Just today, an article appeared in my inbox describing how those with narcissistic personalities are handling the COVID pandemic, and although this does not relate to the field of immigration, I found it worth the read, especially in a time when people are fueled with so much frustration and anger...
What is Narcissistic Personality Disorder?
Know someone who begins every sentence with “I” or “My”? Who deflects anything you have to say by changing the subject back to him or herself?
Narcissistic personality disorder appears in many forms - not merely the selfie-obsessed, vanity driven personalities seen in Hollywood.
The root of narcissism stems from deep feelings of insecurity that are masked in narcissistic behavior. Narcissists exhibit a pattern of self-centered thinking and behavior, a lack of consideration for others feelings or opinions, an excessive need for admiration or praise, only see their way as right, and are unable to take even the slightest of criticism.
Narcissists will often exaggerate their achievements and emphasize how much they are loved by everyone. They will make bold, self-affirming comments like, “I was the best Worker in the whole office and everyone admired me”, “I was a damn good Mother”, or “my Boss likes me the best”. Narcissists are unable to admit when they are wrong or see their weaknesses. As such, narcissists often end up alone in life, without a network of friends, and either strained or estranged family relationships. Narcissists have usually experienced multiple failed marriages or relationships and lack meaningful relationships in their life.
In extreme cases, a narcissistic person may take their behavior to the extreme – for example, using manipulative tactics to achieve a certain outcome, such as feigning an injury or illness to get attention, or worse, “tattle-tailing” on someone close to them for their own advantage or to acquire something they want. Narcissists often cry to get attention and are often known for making scenes in public places, like restaurants or stores.
As a result of their deeply rooted insecurity, you will often hear a narcissist say, “Did you see the way they were looking at me”? When in reality, these people were likely going about their daily routine without any interest in the narcissist.
How to Deal with a Narcissistic Personality?
People with narcissistic personality disorder are extremely resistant to changing their behavior, even when it’s caused them problems or has led to an isolated lifestyle. Their tendency is to place the blame on to others. They are extremely hypersensitive and react poorly to even the slightest criticisms, disagreements, or perceived slights, which they view as personal attacks. For the people in the narcissist’s life, it’s often easier just to go along with their demands to avoid the anger and wrath. However, by understanding more about narcissistic personality disorder, you can spot the narcissists in your life, protect yourself from their angry behavior, and establish healthier boundaries.
Narcissists feel threatened when they encounter someone who appears to have something they lack—especially those who are confident and self-assured, or those who can “see right through them”. They’re also threatened by people who challenge them in any way. The only way to neutralize the threat is to put those people down. They may do so in a patronizing way as if to demonstrate how little the other person means to them, for example, talking badly about their own family and perhaps even talking badly about one’s own child to his or her other child! Or they may resort to insults or mean, bullying behavior. When dealing with narcissistic behavior, it is important to understand that the battle is within themselves and has nothing to do with you. Walk away and don’t take it personally.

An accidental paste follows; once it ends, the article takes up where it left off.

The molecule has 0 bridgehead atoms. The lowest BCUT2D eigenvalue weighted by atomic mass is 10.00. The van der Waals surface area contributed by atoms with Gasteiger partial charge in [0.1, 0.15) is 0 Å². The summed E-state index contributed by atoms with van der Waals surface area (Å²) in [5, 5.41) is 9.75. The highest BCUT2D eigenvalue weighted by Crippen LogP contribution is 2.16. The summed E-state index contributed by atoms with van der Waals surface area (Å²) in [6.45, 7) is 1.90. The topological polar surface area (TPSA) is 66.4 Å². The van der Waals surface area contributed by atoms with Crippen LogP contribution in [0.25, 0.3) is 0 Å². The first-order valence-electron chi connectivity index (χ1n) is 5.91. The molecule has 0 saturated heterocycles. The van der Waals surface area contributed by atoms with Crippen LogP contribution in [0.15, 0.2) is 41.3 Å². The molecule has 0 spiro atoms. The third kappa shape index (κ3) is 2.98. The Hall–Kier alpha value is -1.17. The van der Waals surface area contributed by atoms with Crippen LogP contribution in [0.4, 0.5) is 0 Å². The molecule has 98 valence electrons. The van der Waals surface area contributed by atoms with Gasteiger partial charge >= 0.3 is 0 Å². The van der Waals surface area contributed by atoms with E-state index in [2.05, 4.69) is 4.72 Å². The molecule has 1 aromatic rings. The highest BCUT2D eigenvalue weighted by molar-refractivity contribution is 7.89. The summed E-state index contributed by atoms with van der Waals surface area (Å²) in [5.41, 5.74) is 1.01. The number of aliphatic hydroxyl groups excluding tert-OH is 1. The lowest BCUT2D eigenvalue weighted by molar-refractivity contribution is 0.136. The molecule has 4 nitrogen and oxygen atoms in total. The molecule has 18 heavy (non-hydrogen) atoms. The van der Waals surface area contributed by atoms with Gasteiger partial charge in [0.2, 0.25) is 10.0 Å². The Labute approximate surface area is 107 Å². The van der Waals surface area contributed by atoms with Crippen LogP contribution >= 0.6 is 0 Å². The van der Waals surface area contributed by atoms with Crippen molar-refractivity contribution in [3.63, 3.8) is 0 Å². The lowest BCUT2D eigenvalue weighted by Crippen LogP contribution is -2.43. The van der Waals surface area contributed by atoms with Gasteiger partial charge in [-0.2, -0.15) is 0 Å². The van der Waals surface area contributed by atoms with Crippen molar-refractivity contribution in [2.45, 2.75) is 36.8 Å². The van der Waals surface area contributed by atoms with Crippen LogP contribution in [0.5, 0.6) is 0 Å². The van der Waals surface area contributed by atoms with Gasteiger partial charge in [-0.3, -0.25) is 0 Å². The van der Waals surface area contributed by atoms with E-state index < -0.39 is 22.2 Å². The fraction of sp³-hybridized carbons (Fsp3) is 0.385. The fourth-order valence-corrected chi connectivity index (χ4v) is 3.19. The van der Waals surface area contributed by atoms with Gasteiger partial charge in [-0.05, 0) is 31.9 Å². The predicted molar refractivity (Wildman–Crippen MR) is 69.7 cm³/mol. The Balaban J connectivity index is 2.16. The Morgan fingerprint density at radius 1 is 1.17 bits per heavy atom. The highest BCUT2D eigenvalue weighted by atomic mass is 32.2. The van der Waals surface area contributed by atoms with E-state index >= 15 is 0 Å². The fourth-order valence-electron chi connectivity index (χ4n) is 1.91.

Healthy relationships are based on mutual respect and caring. But narcissists aren’t capable of true reciprocity in their relationships. They don’t see you, hear you, and have no compassion for you. Because of this, narcissists regularly violate the boundaries of others. What’s more, they do so with an absolute sense of entitlement. For example, a narcissist will expect gifts from others, but will not reciprocate by giving back. Then they likely will not even give so much as a simple “thank you” for your kindness.
Narcissists simply don’t think about how their behavior affects others. And if you point it out, you become the bad guy. Any negative feedback is considered a betrayal, rather than simple constructive criticism or an attempt to help. If you set your expectations accordingly, there will be less disappointment. Never expect to receive an apology from a true narcissist, because it will never happen, and always expect to be wrong when around a narcissist. Unfortunately, you will get trampled on and belittled, but the best approach is to tune it out and get used to the negative, angry tone.
Living with a narcissistic personality can be extremely frustrating and even exhausting. But rest reassured that the only one who loses in the end is the narcissist, as time reveals all truths and karma will eventually bring everything into alignment. In the meantime, you can set healthy boundaries by limiting the amount of time you spend with this person, and either limit or outright stop the giving altogether. Use your energy on someone who appreciates you!